Referring to the Town of Lake Pleasant and the Village of Speculator in Hamilton County,World War II veteran and former town supervisor James N. ORourke, Sr., describes the decline in this thriving community after the Adirondack Park Agency came into existence in 1973.
  • “Statement Opposed to the Rerouting Snowmobile Trails in Jessup River Wild Forest” - By Carol W. LaGrasse, PRFA, June 16, 2010
    The proposed plan to reroute snowmobile trails in the Jessup River Wild Forest does not satisfy the Adirondack Park Agency laws requirement for balance. The elimination of trails, lake crossings, and spurs will threaten one of the few surviving businesses in Lake Pleasant, the Ox-Bow Inn on Route 8.
  • Letter to U.S. Representative Scott Murphy about importance of Federal Fair Housing Act to deal with Adirondack housing issue, by Carol W. LaGrasse, Property Rights Foundation of America, Inc., February 15, 2010
    Letter by Carol W. LaGrasse follows up August 2009 letter personally presented to Rep. Scott Murphy, and further urges him to bring the federal Fair Housing Act to bear on the APA and DEC obstruction of access to housing.
  • “Hunting Camps to be Saved on Champion Conservation Easements” - By Carol W. LaGrasse, PRFA, January 2010
    Over ten years after Gov. George Pataki announced that all 298 hunting camps on the former Champion International lands would have to be removed, the DEC has issued a revised conservation easement to allow 200 camps on the easement lands to remain in perpetuity. This will continue the long-standing cultural and social tradition of allowing people to enjoy local hunting and fishing clubs in the Adirondack region, according to DEC. The original plan was a mistake, the lands and forests director said.
  • “APA Re-votes: Waters & Underlying Land of Lows Lake Are Not Classified” - By Carol W. LaGrasse, PRFA, November 14, 2009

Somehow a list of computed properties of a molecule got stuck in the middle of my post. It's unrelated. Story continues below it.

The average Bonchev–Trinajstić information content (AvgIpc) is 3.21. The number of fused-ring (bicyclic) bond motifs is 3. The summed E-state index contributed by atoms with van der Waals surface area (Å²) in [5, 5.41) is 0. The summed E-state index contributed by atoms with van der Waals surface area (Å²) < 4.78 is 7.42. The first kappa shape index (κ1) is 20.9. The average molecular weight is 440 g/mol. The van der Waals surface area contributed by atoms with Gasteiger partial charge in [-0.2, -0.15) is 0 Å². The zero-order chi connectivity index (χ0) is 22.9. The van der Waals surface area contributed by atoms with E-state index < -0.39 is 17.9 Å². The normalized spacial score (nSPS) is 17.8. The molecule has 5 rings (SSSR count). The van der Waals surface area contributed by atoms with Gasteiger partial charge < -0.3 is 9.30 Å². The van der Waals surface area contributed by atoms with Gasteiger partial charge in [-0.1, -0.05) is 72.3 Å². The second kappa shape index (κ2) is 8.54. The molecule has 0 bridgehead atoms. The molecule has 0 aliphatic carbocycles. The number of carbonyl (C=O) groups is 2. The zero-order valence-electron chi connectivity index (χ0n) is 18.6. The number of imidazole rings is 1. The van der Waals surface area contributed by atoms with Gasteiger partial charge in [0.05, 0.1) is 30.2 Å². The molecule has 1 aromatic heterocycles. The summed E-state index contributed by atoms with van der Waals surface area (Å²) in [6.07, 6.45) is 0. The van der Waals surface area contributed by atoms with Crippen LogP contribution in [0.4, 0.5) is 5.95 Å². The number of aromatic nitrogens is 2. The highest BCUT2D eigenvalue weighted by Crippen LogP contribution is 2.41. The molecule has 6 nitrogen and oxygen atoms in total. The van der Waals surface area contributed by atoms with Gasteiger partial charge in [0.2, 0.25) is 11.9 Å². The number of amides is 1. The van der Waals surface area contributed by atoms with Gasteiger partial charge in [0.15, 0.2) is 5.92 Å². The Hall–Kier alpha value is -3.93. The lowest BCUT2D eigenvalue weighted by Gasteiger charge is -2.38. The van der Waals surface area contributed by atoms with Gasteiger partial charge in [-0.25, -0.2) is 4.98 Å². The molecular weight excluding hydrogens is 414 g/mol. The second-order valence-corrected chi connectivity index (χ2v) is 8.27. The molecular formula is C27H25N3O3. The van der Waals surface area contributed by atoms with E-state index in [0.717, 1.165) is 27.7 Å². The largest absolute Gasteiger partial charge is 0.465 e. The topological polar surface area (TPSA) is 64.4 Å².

According to the APAs vote in September, the waters and underlying land of Lows Lake on the border of Hamilton and St. Lawrence Counties would be classified as wilderness and primitive because the underlying land is state-owned and most of the surrounding land was state-owned. This would have been the first such determination where all of the surrounding land was not state-owned. However, one of the votes was invalid and the APA reconsidered the decision at its November meeting. At this meeting, every commissioner was present and all of the State agency designees sided with the opponents of the classification. In addition, one of the governor-appointed commissioners who had favored the classification reversed his position. The new vote was 7 to 4 in favor of approving the land use classification for the area around Lows lake, but not the lake itself.
  • “The Meaning of the Champlain-Adirondack Biosphere Reserve” - By Peter J. LaGrasse, Chairman, Stony Creek Board of Assessors, Thirteenth Annual National Conference on Private Property Rights (PRFA, Lake George, N.Y., October 17, 2009)
    The meaning of the Champlain-Adirondack Biosphere Reserve is made clear by a study of the technical literature of proponents and a map study of the state acquisition of land in the Adirondacks since the designation in 1989. The core area, reserved to be without human influence, is defined as all of the state-owned land. The areas between the state-owned land in 1989 are rapidly being filled in with fee simple state acquisitions and state purchases of conservation easements. The Biosphere Reserve designation, which is under UNESCO auspices, is at the heart of the goal to depopulate the region.
  • James McCulley“Victory: Old Mountain Road Opened to Motor Vehicles” - By James McCulley, President, Lake Placid Snowmobile Club, Lake Placid, N.Y., Thirteenth Annual National Conference on Private Property Rights (PRFA, Lake George, N.Y., October 17, 2009)
    Jim McCulleys first-hand account of his successful battle to restore motorized use to Old Mountain Road between Keene and Lake Placid brings the entire history to life. This is the first time DEC has been forced in court, both in the Essex County Supreme Court and in the DEC Administrative Court, to open up a town road that the agency tried to close.
  • Ted Galusha“Righting the APA/DEC Access Policy” - By Ted Galusha, President, Adirondackers for Access, Warrensburg, N.Y., Thirteenth Annual National Conference on Private Property Rights (PRFA, Lake George, N.Y., October 17, 2009)
    In 1998, Ted Galusha and other disabled individuals filed suit in federal court and immediately won an injunction opening the roads, trails and areas that the DEC officers drove on to access the Adirondack Forest Preserve and illegally arrested them on for using motorized vehicles. After three years of fighting in court, they had a consent decree, signed by the judge as a court order on July 5, 2001. This speech is a heart-rending litany of the myriad ways that the state has chosen not to comply with much of the consent decree and the Americans with Disabilities Act.